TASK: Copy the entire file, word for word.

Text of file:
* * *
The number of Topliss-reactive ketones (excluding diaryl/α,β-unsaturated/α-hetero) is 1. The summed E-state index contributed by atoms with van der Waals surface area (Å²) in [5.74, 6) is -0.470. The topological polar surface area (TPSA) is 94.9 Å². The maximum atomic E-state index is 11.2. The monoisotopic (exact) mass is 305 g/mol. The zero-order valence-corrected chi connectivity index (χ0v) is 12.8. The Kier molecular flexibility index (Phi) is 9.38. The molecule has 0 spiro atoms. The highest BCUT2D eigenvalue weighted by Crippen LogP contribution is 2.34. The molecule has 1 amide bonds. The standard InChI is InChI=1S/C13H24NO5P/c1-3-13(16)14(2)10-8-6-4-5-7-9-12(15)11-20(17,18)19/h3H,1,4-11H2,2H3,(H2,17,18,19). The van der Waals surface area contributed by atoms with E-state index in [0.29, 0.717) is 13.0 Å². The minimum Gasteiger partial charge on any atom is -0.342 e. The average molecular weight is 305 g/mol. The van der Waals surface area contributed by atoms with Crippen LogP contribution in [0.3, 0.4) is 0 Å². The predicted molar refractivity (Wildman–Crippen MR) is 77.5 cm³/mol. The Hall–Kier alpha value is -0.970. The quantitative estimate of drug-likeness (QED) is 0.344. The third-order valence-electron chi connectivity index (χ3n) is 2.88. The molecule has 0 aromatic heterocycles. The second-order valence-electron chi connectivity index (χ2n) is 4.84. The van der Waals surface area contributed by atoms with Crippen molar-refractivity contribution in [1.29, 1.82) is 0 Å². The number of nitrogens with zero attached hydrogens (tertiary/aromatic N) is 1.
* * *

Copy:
The number of Topliss-reactive ketones (excluding diaryl/α,β-unsaturated/α-hetero) is 1. The summed E-state index contributed by atoms with van der Waals surface area (Å²) in [5.74, 6) is -0.470. The topological polar surface area (TPSA) is 94.9 Å². The maximum atomic E-state index is 11.2. The monoisotopic (exact) mass is 305 g/mol. The zero-order valence-corrected chi connectivity index (χ0v) is 12.8. The Kier molecular flexibility index (Phi) is 9.38. The molecule has 0 spiro atoms. The highest BCUT2D eigenvalue weighted by Crippen LogP contribution is 2.34. The molecule has 1 amide bonds. The standard InChI is InChI=1S/C13H24NO5P/c1-3-13(16)14(2)10-8-6-4-5-7-9-12(15)11-20(17,18)19/h3H,1,4-11H2,2H3,(H2,17,18,19). The van der Waals surface area contributed by atoms with E-state index in [0.29, 0.717) is 13.0 Å². The minimum Gasteiger partial charge on any atom is -0.342 e. The average molecular weight is 305 g/mol. The van der Waals surface area contributed by atoms with Crippen LogP contribution in [0.3, 0.4) is 0 Å². The predicted molar refractivity (Wildman–Crippen MR) is 77.5 cm³/mol. The Hall–Kier alpha value is -0.970. The quantitative estimate of drug-likeness (QED) is 0.344. The third-order valence-electron chi connectivity index (χ3n) is 2.88. The molecule has 0 aromatic heterocycles. The second-order valence-electron chi connectivity index (χ2n) is 4.84. The van der Waals surface area contributed by atoms with Crippen molar-refractivity contribution in [1.29, 1.82) is 0 Å². The number of nitrogens with zero attached hydrogens (tertiary/aromatic N) is 1.